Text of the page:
Santa Fe, New Mexico, a southwestern hotspot for art and photography, is home to over 300 galleries. With a population of just over 85,000 – the bustling art community is a heavily visited tourist destination. Yet, the Monroe Gallery of Photography's simple white walls and iconic images is a favorite stop on Santa Fe's tour de arts.
Owners Sidney S. Monroe and Michelle A. Monroe specialize in 20th and 21st-century photojournalism and humanist imagery. The couple work with famed photographers, including LIFE Magazine photojournalists Margaret Bourke-White, Alfred Eisenstaedt, Bill Eppridge, Bob Gomel, and Carl Mydans.
Sidney and Michelle Monroe share insight on their journey, views on photojournalism, and transferring the in-person gallery experience to a virtual medium.
A life-changing move
The Monroe Gallery of Photography was established in downtown New York City. After the tragic events of 9/11 and the related closure of their gallery, the couple made a life-changing move to Santa Fe, New Mexico, among the largest art markets in the U.S. and recognized worldwide for its rich culture and diverse art community.
"Finding a new location in New York City immediately after 9/11 was extremely difficult," said Sidney, "So, we made the life-changing decision to relocate our family and business. Santa Fe is a well-known nexus for art and photography."
Photojournalism and the golden age of photography
The iconic imagery found within the Monroe Gallery tells emotionally impactful and historically memorable stories, as many of the photos were shot for major print publications, such as LIFE, Look, and Sports Illustrated. "While many of these golden age publications no longer exist today, the timeless images remain, thanks to the talented photojournalists assigned to document and capture moments in time," said Sidney.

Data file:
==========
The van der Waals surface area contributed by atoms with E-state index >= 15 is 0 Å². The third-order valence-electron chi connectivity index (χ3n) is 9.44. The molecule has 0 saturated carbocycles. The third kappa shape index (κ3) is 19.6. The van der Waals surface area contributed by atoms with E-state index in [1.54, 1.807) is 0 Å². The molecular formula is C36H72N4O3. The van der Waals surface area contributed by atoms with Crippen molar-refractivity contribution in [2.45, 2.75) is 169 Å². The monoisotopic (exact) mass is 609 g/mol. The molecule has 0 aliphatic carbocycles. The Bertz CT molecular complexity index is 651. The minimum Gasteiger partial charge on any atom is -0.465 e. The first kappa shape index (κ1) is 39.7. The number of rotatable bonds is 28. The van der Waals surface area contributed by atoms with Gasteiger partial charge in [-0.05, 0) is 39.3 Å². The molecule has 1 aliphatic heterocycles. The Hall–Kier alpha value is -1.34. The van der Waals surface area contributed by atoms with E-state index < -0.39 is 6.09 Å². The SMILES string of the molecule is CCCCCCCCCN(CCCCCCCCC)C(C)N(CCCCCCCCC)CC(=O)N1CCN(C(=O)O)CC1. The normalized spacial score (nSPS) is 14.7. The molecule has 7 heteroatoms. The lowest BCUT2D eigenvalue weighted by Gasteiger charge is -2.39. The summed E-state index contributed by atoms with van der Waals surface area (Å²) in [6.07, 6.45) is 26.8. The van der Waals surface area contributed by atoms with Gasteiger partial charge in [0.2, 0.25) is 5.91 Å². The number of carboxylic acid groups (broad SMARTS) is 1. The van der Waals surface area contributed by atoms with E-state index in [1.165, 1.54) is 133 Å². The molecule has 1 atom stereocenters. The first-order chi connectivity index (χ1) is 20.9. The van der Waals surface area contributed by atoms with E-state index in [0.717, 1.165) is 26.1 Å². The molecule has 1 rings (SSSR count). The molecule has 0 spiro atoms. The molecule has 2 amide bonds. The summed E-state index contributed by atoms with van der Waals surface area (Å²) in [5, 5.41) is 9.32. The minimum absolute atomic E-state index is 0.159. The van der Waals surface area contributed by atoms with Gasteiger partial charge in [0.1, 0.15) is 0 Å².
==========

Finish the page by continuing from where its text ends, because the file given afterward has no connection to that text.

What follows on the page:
When I asked about modern photojournalism, Michelle said, "Today, many photojournalists apply their artform towards more virtual publications like the New York Times – continuing to tell stories through imagery that will likely be looked back upon as memorable and iconic."
Experiencing art – a physical to digital translation
For many, art causes an emotional experience often correlated with being in a museum or gallery – standing in front of a piece. With the escalating need to connect with audiences online, museums and galleries face the unique challenge of replicating art's physical experience to a digital platform.
In collaboration with WebSight Design (WSD),Monroe Gallery of Photography recently launched a new website in August 2020. Gallery owners Sidney and Michelle Monroe share their experience and thoughts on the unique challenges and opportunities associated with the physical to digital art translation.
Do you feel a virtual gallery is a substitute for the physical experience?
Translating the experience online is the challenge of our time, especially with COVID. There is no substitute for seeing art like a fine photo print or the Mona Lisa, in-person. The in-person experience is essential; it evokes a more profound sense of what you feel and gives you the ability to be sort of alone with yourself in front of the image.
However, it's important to expand your audience and connect with people virtually and globally. Even before COVID, it was vital for us to have a strong web presence.
What are some of the changes you made to your website?
Our previous website, which WSD also developed, was almost 18 years old. We took the opportunity earlier this year to re-think how to connect and impact people, virtually. We wanted to carry over the feeling of our physical location to our website. As a result, people who visit www.monroegallery.com experience this monochromatic black and white feel, similar to our gallery in Santa Fe – where we have a large open space and crisp white walls intended to reduce distraction from the artwork.
Each photographer's collection is laid out in a storytelling mode. Often we have an entire career of work – decades of photos that range in genres from sports to pop-culture. We felt it was important to correctly sequence and display each photographer's story and work in the most meaningful way.